Australia rejects Sen. Graham’s description of diplomat’s role

Australia has pushed back against Sen. Lindsey Graham’s description of the role of an Australian diplomat in the FBI’s investigation into Russian interference in the 2016 presidential election.

“In your letter you made mention of the role of an Australian diplomat. We reject your characterization of his role,” wrote Australia’s ambassador to the Washington, Joe Hockey, in a letter to Graham on Wednesday. He released the letter on Thursday morning on Twitter.

“As you have requested, we will work closely with the Attorney General to resolve any misunderstandings in this matter,” he continued.

Graham, a South Carolina Republican, on Wednesday requested “continued cooperation” from Australia, Italy and the United Kingdom with Attorney General William Barr’s investigation into the origins of the Russia probe.

Graham in his letter highlighted the U.S. intelligence communities’ acceptance of information from an Australian diplomat who he says was “directed to contact” President Donald Trump’s 2016 campaign adviser for foreign policy, George Papadopoulos, and then relay information received from him about the campaign to the FBI.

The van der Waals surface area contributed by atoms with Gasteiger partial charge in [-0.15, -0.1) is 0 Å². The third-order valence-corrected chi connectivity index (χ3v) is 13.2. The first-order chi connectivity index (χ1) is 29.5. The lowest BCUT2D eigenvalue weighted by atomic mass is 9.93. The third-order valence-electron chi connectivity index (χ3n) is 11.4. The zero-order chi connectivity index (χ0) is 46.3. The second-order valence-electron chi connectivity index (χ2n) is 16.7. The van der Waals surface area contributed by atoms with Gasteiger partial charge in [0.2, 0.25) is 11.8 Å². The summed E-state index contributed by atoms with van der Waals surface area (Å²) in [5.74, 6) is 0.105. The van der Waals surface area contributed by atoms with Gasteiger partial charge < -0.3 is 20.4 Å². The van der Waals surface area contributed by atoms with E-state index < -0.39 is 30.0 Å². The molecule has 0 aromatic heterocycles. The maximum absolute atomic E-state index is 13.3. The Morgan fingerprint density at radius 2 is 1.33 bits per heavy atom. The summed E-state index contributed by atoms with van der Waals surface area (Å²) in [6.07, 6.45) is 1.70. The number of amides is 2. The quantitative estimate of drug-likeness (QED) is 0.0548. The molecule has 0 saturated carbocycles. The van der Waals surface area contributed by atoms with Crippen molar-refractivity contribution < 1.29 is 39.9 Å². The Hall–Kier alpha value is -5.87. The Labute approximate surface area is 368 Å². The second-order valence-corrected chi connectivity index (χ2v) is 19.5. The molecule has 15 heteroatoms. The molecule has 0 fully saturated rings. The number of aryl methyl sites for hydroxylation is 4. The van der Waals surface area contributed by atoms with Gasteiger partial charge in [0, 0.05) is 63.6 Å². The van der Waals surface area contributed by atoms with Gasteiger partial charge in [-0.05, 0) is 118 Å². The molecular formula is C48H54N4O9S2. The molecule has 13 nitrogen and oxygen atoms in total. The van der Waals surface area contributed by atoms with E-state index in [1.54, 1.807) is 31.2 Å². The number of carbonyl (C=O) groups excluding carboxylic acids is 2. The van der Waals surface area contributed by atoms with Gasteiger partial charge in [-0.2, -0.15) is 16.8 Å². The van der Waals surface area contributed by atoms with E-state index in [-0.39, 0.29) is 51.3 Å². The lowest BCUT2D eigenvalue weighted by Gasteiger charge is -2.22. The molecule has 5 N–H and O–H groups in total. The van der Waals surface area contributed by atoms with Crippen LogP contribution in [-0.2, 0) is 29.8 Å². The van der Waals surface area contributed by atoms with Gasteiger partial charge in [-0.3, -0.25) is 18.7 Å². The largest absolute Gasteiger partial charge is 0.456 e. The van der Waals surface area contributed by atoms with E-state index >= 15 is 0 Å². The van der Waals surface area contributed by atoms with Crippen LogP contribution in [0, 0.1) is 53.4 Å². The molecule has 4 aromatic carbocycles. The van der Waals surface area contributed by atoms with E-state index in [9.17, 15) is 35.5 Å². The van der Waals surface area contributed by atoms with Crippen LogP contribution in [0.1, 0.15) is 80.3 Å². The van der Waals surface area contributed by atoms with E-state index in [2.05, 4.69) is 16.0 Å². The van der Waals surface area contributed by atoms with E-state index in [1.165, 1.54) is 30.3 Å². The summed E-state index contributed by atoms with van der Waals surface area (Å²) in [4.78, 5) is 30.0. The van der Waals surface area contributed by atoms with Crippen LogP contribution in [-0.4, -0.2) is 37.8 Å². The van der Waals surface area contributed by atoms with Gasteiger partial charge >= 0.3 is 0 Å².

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In special counsel Robert Mueller’s report on Russian meddling in the election, he noted that Papadopoulos had gone to a London bar to have drinks with an Australian diplomat in May 2016.

While there, Papadopoulos reportedly told the diplomat, Alexander Downer, that he’d heard that Russia had thousands of emails that would embarrass then-candidate Trump’s rival, Democratic nominee Hillary Clinton. The Australian government then reported Papadopoulos’ remarks to the FBI — sparking a nearly two-year investigation that spanned the globe and roiled the Trump administration.

In his response to Graham, Hockey also reiterated Australia’s cooperation with Barr’s investigation.

Earlier in the week, NBC News confirmed that Trump had sought help from Australian Prime Minister Scott Morrison to investigate the origins of Mueller’s Russia investigation.

Morrison on Wednesday described his September phone call with Trump as a “fairly uneventful conversation.”

The prime minister said that Australia is unlikely to provide the U.S. with internal government communications with Downer.

Trump’s interactions with foreign leaders are under increased scrutiny now that the House of Representatives has launched an impeachment inquiry into the president.

The probe centers on allegations that during a July call Trump pushed the Ukrainian president to investigate Joe Biden and his son Hunter.

A whistleblower’s complaint made public last week says White House officials were so concerned about what the president said during the conversation that they intervened to “lock down” the transcript of the conversation.

The whistleblower, whose name and gender has not been released, lodged the formal complaint out of a belief that Trump was “using the power of his office to solicit interference from a foreign country” in the 2020 election.

Associated Press contributed.

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